If you are carrying some extra pounds (and having a hard time losing them), it’s tempting to put the blame on a sluggish metabolism. But is your metabolism really the reason it’s often so hard to lose weight? And, more important, is there anything you can do about it?
What is Metabolism?
Your metabolism involves a complex network of hormones and enzymes that not only convert food into fuel but also affects how efficiently you burn that fuel.
The process of metabolism establishes the rate at which we burn our calories and ultimately how quickly we gain weight or lose it. Not everyone burns calories at the same rate.
Your metabolism is influenced by your age (metabolism naturally slows about 5% per decade after age 40); your sex (men generally burn more calories at rest than women); and proportion of lean body mass (the more muscle you have, the higher your metabolic rate tends to be). And yes, heredity makes a difference.
And here’s a fact that may surprise you: the more weight you carry, the faster your metabolism is likely running. The simple fact is that the extra weight causes your body to work harder just to sustain itself at rest, so in most instances, the metabolism is always running a bit faster. That’s one of the reasons it is almost always easiest to lose weight at the start of a diet and harder later on.
When you are very overweight your metabolism is already running so high that any small cut in calories will result in an immediate loss. Then, when you lose significant amounts of body fat and muscle, your body needs fewer calories to sustain itself. That helps explain why it is so easy to regain weight after you lose it.
Though some of the factors affecting metabolic rate can’t be changed, happily, there are ways to maximize the metabolism you are born with – even when you are dieting.
Among the best ways is exercise! This includes aerobic workouts to burn more calories in the short term and weight training to build the muscles that will boost your metabolism in the long run. Since muscle burns more calories than fat, even while at rest, the more muscle you have, the higher your resting metabolic rate, which means the more calories your body will be burning just to sustain you.
What really works?
Eat more often and you will lose more weight. Small but frequent meals help keep your metabolism in high gear and that means you will burn more calories overall. When you put too many hours between meals, your metabolism actually slows down to compensate. Then when you eat a large meal – at the same time that your metabolism is functioning as if you are starving – your body wants to hold on to every calorie. While this won’t make much difference on an occasional basis, make it a way of life and it can get harder to lose or maintain weight.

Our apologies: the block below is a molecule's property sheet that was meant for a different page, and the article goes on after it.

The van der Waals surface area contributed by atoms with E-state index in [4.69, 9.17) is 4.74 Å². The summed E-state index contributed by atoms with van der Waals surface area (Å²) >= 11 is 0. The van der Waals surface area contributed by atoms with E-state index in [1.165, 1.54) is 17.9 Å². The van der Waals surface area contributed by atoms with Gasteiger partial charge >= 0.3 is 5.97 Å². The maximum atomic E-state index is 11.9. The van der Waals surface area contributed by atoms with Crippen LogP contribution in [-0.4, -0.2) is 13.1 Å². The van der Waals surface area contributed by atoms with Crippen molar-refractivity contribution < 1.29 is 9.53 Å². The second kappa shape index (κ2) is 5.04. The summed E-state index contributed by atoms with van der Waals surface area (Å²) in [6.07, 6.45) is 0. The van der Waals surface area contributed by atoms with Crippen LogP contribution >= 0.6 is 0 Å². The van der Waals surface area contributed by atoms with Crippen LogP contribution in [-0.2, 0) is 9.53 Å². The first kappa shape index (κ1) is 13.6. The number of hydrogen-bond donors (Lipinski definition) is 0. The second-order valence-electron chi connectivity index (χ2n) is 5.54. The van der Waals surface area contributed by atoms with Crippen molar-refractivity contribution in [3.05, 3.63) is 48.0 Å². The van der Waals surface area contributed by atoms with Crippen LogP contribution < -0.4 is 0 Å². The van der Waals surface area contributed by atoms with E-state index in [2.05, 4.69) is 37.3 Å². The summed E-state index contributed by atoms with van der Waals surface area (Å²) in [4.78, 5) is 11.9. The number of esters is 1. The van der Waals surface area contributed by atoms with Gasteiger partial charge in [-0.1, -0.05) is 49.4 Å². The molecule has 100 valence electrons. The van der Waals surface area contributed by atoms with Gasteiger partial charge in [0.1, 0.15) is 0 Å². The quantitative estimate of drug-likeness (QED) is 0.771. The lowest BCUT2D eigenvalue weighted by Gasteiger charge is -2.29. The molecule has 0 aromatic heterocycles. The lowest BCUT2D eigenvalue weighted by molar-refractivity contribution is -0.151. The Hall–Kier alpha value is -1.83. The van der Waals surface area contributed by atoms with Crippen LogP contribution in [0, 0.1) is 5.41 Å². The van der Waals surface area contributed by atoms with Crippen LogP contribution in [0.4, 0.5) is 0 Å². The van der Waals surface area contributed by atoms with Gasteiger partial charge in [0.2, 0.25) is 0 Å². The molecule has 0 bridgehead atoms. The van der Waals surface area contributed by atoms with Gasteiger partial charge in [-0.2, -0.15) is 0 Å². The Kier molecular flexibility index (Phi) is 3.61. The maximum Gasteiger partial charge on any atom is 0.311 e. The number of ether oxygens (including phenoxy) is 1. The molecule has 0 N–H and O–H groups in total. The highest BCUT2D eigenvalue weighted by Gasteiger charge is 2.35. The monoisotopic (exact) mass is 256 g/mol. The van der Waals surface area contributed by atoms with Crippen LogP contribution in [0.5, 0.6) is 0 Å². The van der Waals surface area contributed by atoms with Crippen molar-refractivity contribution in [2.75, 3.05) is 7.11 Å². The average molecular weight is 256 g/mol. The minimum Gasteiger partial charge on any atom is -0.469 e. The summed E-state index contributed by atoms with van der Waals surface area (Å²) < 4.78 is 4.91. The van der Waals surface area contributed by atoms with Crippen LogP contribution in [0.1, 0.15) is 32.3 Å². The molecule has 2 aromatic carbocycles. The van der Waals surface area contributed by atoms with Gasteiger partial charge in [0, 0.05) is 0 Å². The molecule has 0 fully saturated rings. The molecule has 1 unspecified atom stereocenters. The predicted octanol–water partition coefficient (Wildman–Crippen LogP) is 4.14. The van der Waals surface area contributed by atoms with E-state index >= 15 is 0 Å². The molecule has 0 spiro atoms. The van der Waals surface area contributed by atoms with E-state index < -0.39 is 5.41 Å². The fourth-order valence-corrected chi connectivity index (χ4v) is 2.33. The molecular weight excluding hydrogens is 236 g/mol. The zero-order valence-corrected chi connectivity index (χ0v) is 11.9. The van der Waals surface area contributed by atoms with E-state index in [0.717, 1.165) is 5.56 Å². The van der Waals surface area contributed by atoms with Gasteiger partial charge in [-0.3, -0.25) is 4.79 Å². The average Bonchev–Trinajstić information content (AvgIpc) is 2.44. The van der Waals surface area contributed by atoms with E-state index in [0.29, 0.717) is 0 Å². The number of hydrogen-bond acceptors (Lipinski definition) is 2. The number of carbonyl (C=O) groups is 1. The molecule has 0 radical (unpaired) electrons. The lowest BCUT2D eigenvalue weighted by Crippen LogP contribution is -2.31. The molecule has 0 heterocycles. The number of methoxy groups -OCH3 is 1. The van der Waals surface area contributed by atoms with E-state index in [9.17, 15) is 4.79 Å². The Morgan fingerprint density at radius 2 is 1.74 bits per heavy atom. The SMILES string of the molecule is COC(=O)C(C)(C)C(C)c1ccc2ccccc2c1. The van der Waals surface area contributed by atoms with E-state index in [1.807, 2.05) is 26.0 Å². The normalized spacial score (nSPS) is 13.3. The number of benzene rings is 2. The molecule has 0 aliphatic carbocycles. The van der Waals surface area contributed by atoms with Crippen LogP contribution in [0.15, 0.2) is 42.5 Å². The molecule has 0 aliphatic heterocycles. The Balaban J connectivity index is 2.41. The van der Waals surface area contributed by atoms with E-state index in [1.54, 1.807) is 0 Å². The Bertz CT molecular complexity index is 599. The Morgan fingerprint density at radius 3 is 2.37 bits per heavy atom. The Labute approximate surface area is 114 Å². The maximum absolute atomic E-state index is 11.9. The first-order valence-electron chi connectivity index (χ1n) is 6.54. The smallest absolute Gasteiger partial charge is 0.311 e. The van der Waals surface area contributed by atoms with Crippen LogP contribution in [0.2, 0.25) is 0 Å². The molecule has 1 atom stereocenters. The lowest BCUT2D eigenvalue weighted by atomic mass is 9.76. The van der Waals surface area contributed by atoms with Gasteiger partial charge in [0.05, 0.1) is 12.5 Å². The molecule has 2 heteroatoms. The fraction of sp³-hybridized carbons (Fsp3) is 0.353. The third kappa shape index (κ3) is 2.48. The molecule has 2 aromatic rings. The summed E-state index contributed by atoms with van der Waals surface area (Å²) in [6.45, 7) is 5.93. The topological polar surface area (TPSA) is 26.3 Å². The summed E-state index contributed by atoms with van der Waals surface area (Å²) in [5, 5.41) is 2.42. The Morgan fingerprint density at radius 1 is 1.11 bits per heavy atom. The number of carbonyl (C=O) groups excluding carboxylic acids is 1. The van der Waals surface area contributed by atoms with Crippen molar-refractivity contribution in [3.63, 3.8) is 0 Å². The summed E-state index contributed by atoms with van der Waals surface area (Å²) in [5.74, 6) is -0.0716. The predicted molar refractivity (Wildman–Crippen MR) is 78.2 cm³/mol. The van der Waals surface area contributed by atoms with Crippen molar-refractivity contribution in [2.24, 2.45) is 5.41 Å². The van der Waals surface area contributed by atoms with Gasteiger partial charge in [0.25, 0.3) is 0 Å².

How many calories?
A useful measure is your BMR (Basal Metabolic Rate). You use energy no matter what you are doing, even when sleeping. Calculate your BMR to determine the number of calories you would burn if you stayed in bed all day! Once you know your BMR you can calculate your Daily Calorie Needs based on your activity level using the Harris Benedict Equation.
Try this link: http://www.bmi-calculator.net/bmr-calculator/
A female, 54 years old, 5’4” tall and weighing 135 lbs has a BMR of 1289 calories.
If she is moderately active (moderate exercise/sports 3-5 days/week), then the Calorie Calculation is BMR X 1.55 or 1289 X 1.55 = 1997 calories. So, she needs 2000 calories/day to maintain weight. Less than 2000 calories/day to lose.
ONE POUND = 3500 calories. She could reduce her calorie intake to 1500 calories/day. And safely lose about ONE pound/week. It is really that simple.
I recommend downloading MyFitnessPal for your iPhone or iPad or go to http://www.myfitnesspal.com/. This is a very helpful tool for tracking your food, nutrients, calories and weight loss. And it’s fun!
Your best bet for keeping metabolism revved: Build muscles, snack on low-calorie, high protein foods, and keep moving!
You have to pay attention to get results. You can do it!
Input from Colette Bouchez of WebMD, Robert Yanagisawa, Mount Sinai Medical Center, Barrie Wolfe-Radbill, NYU Medical Center, Molly Kimball, Oscher Clinic Elmwood Fitness Center. Thanks guys.